Casey Kasem after learning the 82-year-old legend has died.
Ryan Seacrest, who took over Kasem's American Top 40 show in 2004, paid tribute to his idol in a statement, according to People magazine.
"It's a sad day for the broadcasting community and for radio listeners around the world," said Seacrest, 39. "When I was a kid, I would listen to Casey Kasem's AT40 show every weekend, and dream about someday becoming a radio DJ. So when decades later I took over his AT40 countdown show, it was a surreal moment."Kasem hosted the nationally syndicated show for 24 years.
Long before MTV and the internet #CaseyKasem made sure you were hearing the best music out there. Peace be to his family and RIP. #Respect
— Carson Daly (@CarsonDaly) June 15, 2014
Casey Kasem, a radio star whose smooth voice encouraged millions of listeners to "keep your feet on the ground and keep reaching for the stars," died Sunday in a hospital outside Tacoma, Wash. He was 82.
What others are saying about Casey Kasem:
- "Casey really was the most famous national disc jockey. He ushered in the concept that you can have a national personality on a radio station," said Bob Pittman, chief executive of Clear Channel Communications, Inc., the parent company of Premiere Networks, which distributes "American Top 40." "He made pop fun again. He made the top 40 cool at a time it was not so cool to be top 40," Mr. Pittman said.
- Rick Dees, who launched his own rival countdown show, says he “enjoyed sharing the same space on the radio” with Kasem. “Our friendly competition lead to years of friendship and respect,” Dees says. “We will all miss his style, his voice, and his ability to communicate.”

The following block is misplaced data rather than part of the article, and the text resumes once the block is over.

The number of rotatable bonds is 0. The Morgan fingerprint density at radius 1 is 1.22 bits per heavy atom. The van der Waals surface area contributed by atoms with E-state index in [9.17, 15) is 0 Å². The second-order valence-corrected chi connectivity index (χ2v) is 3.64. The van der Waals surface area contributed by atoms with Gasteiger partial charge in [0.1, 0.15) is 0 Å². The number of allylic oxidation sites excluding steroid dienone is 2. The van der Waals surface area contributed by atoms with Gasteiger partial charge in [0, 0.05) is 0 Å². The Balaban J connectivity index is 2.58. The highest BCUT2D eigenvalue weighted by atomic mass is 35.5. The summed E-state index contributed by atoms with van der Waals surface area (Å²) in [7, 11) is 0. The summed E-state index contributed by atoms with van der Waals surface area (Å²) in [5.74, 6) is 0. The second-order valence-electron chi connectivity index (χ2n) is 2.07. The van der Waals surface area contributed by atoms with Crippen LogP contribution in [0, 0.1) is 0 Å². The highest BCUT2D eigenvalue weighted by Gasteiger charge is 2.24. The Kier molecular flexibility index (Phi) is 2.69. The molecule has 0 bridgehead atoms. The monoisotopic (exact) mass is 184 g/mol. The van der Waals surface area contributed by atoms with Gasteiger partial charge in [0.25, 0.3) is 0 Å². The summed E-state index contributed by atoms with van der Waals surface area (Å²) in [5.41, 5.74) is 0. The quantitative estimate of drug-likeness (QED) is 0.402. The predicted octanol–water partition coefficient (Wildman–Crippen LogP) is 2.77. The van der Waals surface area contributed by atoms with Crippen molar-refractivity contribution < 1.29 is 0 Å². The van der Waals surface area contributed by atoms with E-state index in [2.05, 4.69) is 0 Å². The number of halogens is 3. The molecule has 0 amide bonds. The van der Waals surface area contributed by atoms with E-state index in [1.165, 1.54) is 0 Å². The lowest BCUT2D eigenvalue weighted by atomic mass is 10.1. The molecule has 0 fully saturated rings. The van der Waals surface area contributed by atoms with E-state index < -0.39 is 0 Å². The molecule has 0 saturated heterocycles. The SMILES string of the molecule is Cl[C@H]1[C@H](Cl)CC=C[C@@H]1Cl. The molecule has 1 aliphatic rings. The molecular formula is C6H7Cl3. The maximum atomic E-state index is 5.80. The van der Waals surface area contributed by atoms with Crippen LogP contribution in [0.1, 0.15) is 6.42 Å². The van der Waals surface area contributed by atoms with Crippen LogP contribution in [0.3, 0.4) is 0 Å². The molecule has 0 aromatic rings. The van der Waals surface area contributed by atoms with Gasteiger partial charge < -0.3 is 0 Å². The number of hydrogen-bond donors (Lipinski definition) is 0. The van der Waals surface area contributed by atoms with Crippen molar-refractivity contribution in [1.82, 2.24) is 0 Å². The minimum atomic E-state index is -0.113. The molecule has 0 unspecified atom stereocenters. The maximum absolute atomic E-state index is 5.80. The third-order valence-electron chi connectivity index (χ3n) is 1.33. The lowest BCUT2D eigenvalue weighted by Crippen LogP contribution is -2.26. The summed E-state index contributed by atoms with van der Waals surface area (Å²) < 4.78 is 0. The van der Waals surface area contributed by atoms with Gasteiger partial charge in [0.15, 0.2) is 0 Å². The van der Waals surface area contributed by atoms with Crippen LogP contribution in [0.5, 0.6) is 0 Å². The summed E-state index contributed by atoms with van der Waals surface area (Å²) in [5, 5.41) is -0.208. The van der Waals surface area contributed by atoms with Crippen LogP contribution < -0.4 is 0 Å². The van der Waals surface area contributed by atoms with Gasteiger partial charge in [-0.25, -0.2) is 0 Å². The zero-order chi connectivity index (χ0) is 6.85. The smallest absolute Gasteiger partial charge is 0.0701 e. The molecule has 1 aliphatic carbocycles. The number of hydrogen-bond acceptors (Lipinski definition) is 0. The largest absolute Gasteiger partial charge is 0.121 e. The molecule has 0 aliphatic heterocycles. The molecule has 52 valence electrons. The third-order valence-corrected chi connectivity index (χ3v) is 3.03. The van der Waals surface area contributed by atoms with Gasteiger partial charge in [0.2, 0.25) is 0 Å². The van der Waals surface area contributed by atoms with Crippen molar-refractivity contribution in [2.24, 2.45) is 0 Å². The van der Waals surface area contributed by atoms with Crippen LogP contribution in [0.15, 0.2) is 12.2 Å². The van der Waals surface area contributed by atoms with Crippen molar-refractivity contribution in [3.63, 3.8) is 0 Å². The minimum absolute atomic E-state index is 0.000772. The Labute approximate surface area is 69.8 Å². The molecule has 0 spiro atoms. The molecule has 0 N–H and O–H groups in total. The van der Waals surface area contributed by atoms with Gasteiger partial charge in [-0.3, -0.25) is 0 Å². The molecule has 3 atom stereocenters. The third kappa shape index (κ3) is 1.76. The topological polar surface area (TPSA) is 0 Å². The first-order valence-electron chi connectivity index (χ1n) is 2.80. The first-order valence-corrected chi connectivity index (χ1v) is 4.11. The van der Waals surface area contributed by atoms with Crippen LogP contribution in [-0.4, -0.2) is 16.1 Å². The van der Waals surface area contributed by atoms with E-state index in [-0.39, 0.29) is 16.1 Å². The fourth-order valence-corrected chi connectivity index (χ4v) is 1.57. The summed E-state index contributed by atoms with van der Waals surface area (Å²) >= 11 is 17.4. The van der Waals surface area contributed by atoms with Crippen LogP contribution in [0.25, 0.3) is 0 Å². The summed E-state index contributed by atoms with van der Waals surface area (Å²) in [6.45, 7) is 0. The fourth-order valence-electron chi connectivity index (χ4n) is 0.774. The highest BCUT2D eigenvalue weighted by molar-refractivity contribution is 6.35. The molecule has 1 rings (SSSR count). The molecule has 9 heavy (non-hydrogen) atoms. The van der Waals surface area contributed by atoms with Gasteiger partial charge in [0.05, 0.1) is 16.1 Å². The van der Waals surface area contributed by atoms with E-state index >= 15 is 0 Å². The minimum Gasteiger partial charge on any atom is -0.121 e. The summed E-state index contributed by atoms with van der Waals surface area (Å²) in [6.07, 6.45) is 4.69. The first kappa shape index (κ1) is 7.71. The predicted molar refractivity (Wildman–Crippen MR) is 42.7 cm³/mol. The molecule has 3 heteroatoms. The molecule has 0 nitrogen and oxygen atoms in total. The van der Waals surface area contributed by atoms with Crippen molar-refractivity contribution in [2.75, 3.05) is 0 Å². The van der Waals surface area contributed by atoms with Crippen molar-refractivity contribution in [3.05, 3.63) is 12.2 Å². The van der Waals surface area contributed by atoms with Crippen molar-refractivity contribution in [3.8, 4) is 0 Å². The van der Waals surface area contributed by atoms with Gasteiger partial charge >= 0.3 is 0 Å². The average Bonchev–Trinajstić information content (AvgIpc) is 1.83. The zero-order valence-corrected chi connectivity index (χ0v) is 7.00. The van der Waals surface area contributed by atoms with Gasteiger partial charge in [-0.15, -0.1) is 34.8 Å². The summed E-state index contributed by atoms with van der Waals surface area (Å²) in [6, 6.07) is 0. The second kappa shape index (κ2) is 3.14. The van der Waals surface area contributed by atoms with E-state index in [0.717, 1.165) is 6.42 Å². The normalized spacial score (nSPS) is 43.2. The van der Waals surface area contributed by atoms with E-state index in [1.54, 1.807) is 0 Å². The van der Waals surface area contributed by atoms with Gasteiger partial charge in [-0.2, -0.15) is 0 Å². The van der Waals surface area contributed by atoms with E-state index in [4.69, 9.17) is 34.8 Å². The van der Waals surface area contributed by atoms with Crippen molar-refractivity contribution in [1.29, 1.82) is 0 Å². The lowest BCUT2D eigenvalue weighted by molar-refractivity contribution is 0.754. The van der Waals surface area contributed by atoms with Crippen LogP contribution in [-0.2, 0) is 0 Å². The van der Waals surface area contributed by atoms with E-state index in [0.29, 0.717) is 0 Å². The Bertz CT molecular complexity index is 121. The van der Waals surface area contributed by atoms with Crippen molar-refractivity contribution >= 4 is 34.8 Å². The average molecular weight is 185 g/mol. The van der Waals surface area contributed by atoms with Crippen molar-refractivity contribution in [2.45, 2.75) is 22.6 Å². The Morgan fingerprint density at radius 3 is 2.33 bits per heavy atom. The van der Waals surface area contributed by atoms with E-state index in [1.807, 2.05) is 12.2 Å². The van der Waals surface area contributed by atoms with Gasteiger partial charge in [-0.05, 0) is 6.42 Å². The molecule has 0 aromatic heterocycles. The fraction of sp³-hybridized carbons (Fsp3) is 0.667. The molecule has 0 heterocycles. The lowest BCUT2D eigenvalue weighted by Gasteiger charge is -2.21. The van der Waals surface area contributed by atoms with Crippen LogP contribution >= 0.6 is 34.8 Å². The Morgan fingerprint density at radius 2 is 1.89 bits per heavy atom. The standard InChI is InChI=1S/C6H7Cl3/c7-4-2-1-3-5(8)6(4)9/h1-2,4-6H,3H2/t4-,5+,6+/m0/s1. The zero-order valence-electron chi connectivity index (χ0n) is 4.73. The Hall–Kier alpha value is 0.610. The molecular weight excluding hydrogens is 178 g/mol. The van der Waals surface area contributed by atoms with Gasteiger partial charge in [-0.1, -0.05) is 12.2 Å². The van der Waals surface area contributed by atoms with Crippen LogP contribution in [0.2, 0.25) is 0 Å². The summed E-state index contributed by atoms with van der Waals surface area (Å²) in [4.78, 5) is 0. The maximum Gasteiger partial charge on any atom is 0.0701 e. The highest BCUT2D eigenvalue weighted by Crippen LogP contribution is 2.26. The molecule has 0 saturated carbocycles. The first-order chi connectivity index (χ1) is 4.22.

- Scott Shannon, WCBS 101.1 FM in New York City, once hosted his own top 30 nationally syndicated radio countdown, for Westwood One. “I have always felt there were two great radio personalities who were able to captivate their audiences with content and stories: Paul Harvey and Casey Kasem and now sadly both are gone,” Shannon told Billboard. “Casey’s voice cut through the radio ga-ga like a sharp knife, and no one told rock and roll stories quite like he did. Even today, when I hear reruns of his show from years ago, I still find myself fully engaged and still amazed with his style and ability to communicate with his listeners.”
- "He didn't sound like anyone else on the air. He really kind of broke all the rules of radio and it worked beautifully," said Jarl Mohn, a former disc jockey, and the chief executive of NPR.
- Steve West of Airchexx.com: "It is extremely difficult to find words to describe the effect which Casey Casem had upon my life, and the lives of thousands of broadcasters and millions of listeners around America, and the world. There have been only a handful of people who touched people’s lives in a way that Casey Casem did. Among them, Dick Clark, and to a lesser extent, Robert W. Morgan, Larry Lujack and, still living, Dan Ingram."
- "Casey Kasem was a shared experience, back when national radio was rare and an upgrade over what it replaced," recalls longtime Billboard contributor Sean Ross.
- Gary Trust of Billboard, "Casey will probably be remembered for his imprint on radio as Johnny Carson is in the realm of late-night TV. Both were the main entertainment choices when there was little competition, so they're who we remember so fondly. Of course, had there been other options, it's doubtful how much they would've been challenged. Their longevity wasn't an accident, and you don't become an icon simply for showing up. Kasem gave a gift of communicating genuinely and unhurriedly, traits that seem increasingly endearing and valuable in an era of largely disposable social media messages."
I'll always remember when he announced my first #1 record. "Keep your feet on the ground and keep reaching for the stars." #CaseyKasem
— Donny Osmond (@donnyosmond) June 15, 2014
CBS Radio News Correspondent Peter King recalls Kasem and AT40: Click Here.